Is learner-centred education appropriate for all societies and classrooms?
Learner-centred education (LCE) is a travelling policy, widely promoted by international agencies and national governments. Arguments in favour of this pedagogical tradition refer to theories and evidence from cognitive psychology, claiming that all learners can benefit equally from its judicious use. Beyond the benefits to the individual however, lie a set of assumptions about learner-centred education as a foundation for the building of democratic citizens and societies, suitable for economies of the future. These promises have been questioned by critics who doubt that it is appropriate in all cultural and resource contexts, and there is considerable evidence in the global South of perennial problems of implementation.
In the light of these debates, is LCE still a good development ‘bet’? This book provides an authoritative and balanced investigation of these issues, exploring the contextual factors from global movements to local resourcing realities which have fuelled it as a discourse and affected its practice. In the light of the theoretical underpinnings and research evidence, the book addresses pressing questions: to what extent is learner-centred education a sound choice for policy and practice in developing countries? And if it is a sound choice, under which conditions is it a viable one?
The book is divided into three key parts:
- Learner-centred Education as a Global Phenomenon
- Learner-centred Education in Lower and Middle-income Countries
- Lessons and Resolutions
This bookprovides a much-needed fresh analysis of the concept and practice of LCE. It will be valuable reading for academics and post-graduates with a focus on comparative and international education, along with policy-makers in developing countries and development agencies.
1. Introduction Part I: Learner-centred Education as a Global Phenomenon 2. Learner-centred Education: Definitions and Provenance 3. Three Justificatory Narratives: Cognition, Emancipation and Preparation 4. Contexts for Learner-centred Education: Global, National and Local Part II: Learner-centred Education in Lower and Middle-income Countries 5. Learner-centred Education as a Promising but Problematic Policy in the Global South 6. The Gambia: The Intersection of the Global and the Local in a Small Developing Country 7. Moving Towards Learner-centred Education: China’s Multiple Paradoxes 8. Russia - Shifting and Resilient Narratives on the ‘Educated Person’ 9. South Africa’s Emancipatory Policy Discourses and Classroom Realities 10. Mobile Students and New Learner-centred Pedagogies Part III: Lessons and Resolutions 11. Ten Key Lessons from Theory, Evidence and Cases 12. Towards a Contextualised Learner-centred Pedagogical Nexus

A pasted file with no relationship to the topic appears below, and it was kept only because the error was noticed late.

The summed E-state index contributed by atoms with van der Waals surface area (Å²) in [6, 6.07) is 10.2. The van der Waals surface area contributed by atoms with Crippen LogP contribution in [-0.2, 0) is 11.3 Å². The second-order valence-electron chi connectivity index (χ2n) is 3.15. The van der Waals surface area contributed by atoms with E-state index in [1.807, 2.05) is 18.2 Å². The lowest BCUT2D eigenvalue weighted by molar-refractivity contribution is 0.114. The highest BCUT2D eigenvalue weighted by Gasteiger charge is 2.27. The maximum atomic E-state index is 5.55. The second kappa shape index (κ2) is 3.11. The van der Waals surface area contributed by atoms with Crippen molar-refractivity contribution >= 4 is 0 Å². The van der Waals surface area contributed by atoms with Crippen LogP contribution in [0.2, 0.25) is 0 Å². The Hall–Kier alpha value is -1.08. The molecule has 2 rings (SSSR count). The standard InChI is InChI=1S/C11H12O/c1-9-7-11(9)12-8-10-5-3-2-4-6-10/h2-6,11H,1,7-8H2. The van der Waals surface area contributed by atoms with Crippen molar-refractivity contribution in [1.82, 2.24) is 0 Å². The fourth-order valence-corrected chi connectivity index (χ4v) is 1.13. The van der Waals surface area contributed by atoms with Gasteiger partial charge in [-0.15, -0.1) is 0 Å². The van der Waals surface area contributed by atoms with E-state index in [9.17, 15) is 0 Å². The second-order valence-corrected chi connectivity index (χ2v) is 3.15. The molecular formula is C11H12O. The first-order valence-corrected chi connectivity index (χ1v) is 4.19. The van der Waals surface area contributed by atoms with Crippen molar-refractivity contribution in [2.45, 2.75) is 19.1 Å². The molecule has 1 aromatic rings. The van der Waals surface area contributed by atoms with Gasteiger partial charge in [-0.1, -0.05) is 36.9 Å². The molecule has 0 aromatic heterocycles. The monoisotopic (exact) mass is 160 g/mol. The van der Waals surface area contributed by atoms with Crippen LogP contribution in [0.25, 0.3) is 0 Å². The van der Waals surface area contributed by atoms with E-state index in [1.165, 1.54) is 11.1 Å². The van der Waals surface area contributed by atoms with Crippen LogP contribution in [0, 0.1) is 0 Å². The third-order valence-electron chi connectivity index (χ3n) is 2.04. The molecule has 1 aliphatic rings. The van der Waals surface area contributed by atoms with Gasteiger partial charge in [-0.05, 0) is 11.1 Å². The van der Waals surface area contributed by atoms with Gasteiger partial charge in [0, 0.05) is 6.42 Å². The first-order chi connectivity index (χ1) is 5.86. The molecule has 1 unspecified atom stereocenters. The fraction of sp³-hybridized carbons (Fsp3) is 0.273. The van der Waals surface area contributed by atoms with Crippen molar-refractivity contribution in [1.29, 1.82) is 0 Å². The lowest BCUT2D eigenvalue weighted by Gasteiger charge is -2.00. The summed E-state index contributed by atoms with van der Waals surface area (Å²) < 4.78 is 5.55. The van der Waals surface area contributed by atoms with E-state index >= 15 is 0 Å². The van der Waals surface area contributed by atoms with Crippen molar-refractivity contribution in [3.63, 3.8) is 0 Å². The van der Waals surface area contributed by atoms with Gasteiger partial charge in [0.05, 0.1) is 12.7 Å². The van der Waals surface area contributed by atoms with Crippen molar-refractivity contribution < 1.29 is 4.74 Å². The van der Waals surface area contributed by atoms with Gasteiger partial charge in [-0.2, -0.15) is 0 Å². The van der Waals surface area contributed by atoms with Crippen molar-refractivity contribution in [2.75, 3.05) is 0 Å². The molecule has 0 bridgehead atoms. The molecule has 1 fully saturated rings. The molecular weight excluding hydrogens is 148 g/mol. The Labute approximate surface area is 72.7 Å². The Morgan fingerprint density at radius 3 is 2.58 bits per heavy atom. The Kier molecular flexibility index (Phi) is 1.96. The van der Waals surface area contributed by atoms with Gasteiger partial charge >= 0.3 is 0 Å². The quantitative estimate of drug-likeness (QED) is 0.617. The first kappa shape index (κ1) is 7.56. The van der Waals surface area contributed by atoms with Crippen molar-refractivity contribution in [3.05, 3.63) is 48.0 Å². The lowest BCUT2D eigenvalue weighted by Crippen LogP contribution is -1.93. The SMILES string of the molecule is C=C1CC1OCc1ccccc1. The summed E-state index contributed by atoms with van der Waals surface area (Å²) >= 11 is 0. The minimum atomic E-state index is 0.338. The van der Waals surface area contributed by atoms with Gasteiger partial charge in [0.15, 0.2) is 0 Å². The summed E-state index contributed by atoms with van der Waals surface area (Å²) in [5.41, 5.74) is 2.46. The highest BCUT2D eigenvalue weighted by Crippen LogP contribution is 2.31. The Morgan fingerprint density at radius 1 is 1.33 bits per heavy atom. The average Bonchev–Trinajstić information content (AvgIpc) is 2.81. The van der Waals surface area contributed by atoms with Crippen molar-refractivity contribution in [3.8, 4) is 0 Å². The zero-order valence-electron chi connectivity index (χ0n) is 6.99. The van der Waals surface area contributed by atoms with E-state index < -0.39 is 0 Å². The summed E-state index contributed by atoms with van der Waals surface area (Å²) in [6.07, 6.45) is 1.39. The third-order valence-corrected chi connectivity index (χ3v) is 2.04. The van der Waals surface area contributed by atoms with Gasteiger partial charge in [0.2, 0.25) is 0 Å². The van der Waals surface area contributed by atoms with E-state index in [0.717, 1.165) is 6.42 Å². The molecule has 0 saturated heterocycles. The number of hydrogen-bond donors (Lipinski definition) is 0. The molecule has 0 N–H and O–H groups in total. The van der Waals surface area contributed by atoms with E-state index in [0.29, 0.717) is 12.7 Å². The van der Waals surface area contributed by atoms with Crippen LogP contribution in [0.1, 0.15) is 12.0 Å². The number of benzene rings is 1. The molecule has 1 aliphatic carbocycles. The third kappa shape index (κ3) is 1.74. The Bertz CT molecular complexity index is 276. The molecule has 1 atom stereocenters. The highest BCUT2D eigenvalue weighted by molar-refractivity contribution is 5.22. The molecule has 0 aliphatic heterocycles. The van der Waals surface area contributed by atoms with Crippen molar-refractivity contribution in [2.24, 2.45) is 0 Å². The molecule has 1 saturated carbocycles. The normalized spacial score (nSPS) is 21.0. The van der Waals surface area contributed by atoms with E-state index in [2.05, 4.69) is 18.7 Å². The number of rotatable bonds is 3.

This series of research-based monographs and edited collections provides new analyses of the relationships between education, poverty and international development. The series offers important theoretical and methodological frameworks for the study of developing-country education systems, in the context of national cultures and ambitious global agendas. It aims to identify the key policy challenges associated with addressing social inequalities, uneven social and economic development and the opportunities to promote democratic and effective educational change.
The series brings together researchers from the fields of anthropology, economics, development studies, educational studies, politics international relations and sociology. It represents a unique opportunity to publish work by some of the most distinguished writers in the fields of education and development along with that of new authors working on important empirical projects. The series contributes important insights on the linkages between education and society based on inter-disciplinary, international and national studies.
Sharp, critical and innovative studies are sought that are likely to have a strategic influence upon the thinking of academics and policy-makers. They may include critical syntheses of existing research and policy, innovative research methodologies, and in-depth evaluations of major policy developments. Some studies will address topics relevant to poverty alleviation, national and international policy-making and aid, whilst others may represent anthropological or sociological investigations on how education works or does not work within local communities, for households living in poverty or for particular socially marginalised groups. Preference will be given to studies with a comparative international approach although some single-country studies will be considered, where they raise interesting theoretical and policy issues with clear relevance for international audiences.